As a professional Christian woman who started 4word to minister specifically to professional Christian women, the most likely scope of my mentorship is pretty clear. Over the past few years though, I’ve had the unique experience of mentoring someone whose life looks almost nothing like mine.
Nevertheless, I felt God’s call to be a part of this young man’s life, and the experience has enriched mine (and his too, I hope) beyond belief.
I’m talking about Lopez Lomong. My male, South-Sudanese, professional athlete mentee.
I met Lopez in February of 2011, when we were both asked to speak at the Mentor’s Forum, a mentoring group for young professional men in Portland, Oregon.
As Lopez shared his shocking and captivating life story (involving war, kidnapping, escape, and immigration), I felt God moving me to learn more about him. So I took a cautious first step and invited him and a friend to lunch the next week.
During lunch, Lopez shared that he had a vision of bringing hope to Southern Sudan. Lopez felt strongly that this was God’s calling for him, but he didn’t know how God would make it happen.
For me it was a light bulb moment. One of my closest friends from business school is Kevin Jenkins, CEO of World Vision International, a Christian relief organization interested in exactly the kind of work Lopez wanted to do.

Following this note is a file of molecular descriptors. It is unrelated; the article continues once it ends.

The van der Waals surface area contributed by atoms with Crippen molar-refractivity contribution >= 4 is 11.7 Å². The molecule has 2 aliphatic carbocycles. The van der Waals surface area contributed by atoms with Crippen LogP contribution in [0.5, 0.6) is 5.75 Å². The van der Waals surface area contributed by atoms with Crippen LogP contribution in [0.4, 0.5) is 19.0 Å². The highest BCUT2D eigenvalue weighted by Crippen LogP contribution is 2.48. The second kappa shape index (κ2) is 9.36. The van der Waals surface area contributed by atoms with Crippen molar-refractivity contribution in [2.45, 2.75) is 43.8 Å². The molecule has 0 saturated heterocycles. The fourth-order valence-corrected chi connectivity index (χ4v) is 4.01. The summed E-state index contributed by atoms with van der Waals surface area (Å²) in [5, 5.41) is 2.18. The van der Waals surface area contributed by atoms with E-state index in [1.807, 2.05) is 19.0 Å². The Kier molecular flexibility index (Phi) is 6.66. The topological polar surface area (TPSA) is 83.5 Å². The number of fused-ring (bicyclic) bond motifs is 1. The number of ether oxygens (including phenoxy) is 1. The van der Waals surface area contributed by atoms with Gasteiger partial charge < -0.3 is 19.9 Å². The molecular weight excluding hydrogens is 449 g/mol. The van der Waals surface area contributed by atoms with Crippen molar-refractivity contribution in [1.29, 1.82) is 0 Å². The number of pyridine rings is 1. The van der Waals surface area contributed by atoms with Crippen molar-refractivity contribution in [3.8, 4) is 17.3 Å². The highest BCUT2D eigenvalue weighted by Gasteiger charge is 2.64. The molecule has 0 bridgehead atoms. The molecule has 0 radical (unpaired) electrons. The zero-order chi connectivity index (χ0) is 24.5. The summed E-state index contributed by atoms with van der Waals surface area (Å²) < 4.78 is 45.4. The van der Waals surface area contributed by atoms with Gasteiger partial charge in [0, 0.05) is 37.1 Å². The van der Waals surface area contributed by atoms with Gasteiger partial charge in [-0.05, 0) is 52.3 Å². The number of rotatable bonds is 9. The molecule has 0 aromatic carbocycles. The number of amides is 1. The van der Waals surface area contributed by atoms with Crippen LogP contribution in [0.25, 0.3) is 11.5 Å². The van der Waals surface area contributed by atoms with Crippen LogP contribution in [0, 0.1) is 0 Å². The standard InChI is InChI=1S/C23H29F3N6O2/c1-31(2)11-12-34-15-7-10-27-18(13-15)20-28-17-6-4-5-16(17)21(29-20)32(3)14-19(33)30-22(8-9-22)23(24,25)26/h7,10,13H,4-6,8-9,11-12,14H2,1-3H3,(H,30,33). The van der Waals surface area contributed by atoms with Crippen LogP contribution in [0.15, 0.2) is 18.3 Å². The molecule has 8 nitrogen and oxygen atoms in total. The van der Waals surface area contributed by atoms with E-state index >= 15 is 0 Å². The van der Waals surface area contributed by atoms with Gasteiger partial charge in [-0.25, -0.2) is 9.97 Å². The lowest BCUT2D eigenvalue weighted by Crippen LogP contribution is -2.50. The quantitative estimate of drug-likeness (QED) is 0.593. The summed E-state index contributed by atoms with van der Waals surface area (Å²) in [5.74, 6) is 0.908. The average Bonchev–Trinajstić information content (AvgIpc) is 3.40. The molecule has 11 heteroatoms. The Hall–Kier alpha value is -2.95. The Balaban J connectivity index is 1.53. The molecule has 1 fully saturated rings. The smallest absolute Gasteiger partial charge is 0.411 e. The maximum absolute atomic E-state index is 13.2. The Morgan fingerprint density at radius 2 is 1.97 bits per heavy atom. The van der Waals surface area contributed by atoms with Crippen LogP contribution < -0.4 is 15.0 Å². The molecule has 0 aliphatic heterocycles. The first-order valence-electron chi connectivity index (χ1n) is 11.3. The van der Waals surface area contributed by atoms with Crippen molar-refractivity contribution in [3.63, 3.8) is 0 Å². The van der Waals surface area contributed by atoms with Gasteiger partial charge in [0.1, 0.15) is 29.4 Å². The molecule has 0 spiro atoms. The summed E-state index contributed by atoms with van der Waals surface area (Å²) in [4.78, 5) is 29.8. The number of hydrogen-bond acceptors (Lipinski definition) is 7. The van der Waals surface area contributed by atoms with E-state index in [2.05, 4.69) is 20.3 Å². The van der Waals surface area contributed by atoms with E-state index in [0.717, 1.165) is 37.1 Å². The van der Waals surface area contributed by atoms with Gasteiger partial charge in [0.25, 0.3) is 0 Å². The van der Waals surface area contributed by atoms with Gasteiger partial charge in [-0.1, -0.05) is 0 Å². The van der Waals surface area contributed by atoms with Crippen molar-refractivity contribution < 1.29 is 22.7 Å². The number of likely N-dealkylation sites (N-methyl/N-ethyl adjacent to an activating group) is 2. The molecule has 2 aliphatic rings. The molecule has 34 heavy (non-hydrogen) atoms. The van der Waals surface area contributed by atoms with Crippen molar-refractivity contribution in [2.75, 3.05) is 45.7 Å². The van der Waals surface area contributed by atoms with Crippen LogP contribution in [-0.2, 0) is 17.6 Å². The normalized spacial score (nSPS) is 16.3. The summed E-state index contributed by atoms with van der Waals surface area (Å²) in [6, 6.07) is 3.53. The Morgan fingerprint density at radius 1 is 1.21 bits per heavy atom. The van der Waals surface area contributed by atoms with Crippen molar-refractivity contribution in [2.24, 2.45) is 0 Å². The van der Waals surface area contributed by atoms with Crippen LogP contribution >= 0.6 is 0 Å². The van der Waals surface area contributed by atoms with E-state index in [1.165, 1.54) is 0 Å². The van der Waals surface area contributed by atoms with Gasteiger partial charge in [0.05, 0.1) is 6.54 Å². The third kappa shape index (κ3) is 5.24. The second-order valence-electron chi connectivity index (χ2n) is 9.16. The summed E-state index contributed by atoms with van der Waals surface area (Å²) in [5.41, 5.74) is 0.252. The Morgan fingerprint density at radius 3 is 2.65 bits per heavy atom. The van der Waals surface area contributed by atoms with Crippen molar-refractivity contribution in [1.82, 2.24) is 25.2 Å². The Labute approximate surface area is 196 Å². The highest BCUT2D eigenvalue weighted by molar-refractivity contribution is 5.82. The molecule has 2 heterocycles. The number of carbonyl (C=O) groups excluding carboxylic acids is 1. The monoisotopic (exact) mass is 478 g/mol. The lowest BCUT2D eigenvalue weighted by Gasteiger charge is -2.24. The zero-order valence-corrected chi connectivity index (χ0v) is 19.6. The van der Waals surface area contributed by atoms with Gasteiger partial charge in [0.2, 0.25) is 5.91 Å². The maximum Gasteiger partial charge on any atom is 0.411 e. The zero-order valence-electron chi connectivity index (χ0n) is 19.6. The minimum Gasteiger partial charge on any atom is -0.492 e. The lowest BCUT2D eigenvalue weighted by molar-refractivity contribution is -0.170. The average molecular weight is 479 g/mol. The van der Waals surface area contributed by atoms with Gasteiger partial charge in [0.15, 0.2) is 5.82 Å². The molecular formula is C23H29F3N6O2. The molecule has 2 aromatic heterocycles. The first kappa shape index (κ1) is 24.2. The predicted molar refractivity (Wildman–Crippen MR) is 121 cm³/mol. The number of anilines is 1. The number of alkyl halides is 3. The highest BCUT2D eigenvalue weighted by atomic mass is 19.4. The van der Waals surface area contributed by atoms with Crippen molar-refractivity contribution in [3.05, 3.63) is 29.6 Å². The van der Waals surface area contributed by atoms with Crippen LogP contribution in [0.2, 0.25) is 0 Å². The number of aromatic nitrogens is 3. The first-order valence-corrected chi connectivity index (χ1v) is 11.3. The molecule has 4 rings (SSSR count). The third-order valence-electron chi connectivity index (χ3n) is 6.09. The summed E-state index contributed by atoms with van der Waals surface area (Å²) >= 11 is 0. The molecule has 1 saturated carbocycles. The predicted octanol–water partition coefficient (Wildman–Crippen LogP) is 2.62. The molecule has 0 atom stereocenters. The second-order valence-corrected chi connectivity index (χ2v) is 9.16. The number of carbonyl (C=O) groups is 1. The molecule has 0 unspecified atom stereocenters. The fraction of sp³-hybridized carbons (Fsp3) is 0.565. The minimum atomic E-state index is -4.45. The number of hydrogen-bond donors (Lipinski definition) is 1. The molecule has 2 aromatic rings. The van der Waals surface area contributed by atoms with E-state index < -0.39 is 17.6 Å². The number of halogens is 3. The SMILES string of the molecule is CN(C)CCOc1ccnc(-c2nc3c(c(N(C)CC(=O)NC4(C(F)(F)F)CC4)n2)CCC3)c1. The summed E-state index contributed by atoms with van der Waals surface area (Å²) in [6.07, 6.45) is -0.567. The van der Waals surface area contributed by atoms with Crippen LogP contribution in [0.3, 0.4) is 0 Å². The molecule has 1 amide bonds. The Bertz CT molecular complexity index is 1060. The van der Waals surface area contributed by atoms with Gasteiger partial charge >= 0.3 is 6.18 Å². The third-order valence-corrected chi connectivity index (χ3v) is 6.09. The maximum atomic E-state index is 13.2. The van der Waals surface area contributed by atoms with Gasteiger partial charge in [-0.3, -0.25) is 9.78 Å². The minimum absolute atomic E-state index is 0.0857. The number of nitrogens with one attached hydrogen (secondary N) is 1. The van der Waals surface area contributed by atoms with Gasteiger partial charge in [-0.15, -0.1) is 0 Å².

I knew that God had brought me together with Lopez for a reason. I was able to connect Lopez with World Vision and see them work together to develop 4 South Sudan, a World Vision sponsored program to help provide clean water, health care, education, nutrition, and most importantly, hope, to the South Sudanese. Their partnership has flourished.
Team World Vision 4SouthSudan raised $500,000 to be used to build water wells in South Sudan.
I’m the first to admit that Lopez and I are an unlikely pair. But experiencing God make that first connection despite our disparate backgrounds gave me confidence to continue to open myself up to God’s work in both of our lives.
Lopez even lived for a short time with my family in Portland, Oregon, and my husband Chris and I had the honor of joining Lopez in celebrating the purchase of his own home and praying with him over it.
When Lopez is asked about his death-defying escape from his captors all those years ago, he likes to say simply that “I survived because God says I matter.” That phrase really sticks with me.
For Lopez, everything comes back to that time in his life when, against all odds and by God’s grace alone¸ he survived. No matter how much we do as individuals, no matter how much we plan, God does more, and His plans go beyond our wildest dreams, let alone our comfort zones.
So seek out (or offer) mentorship and guidance and friendship where you can, even if the recipient seems unlikely. Yes, you may have special knowledge to share with or gain from those whose lives look the most like yours. But don’t underestimate God’s ability to work in the most unlikely circumstances.
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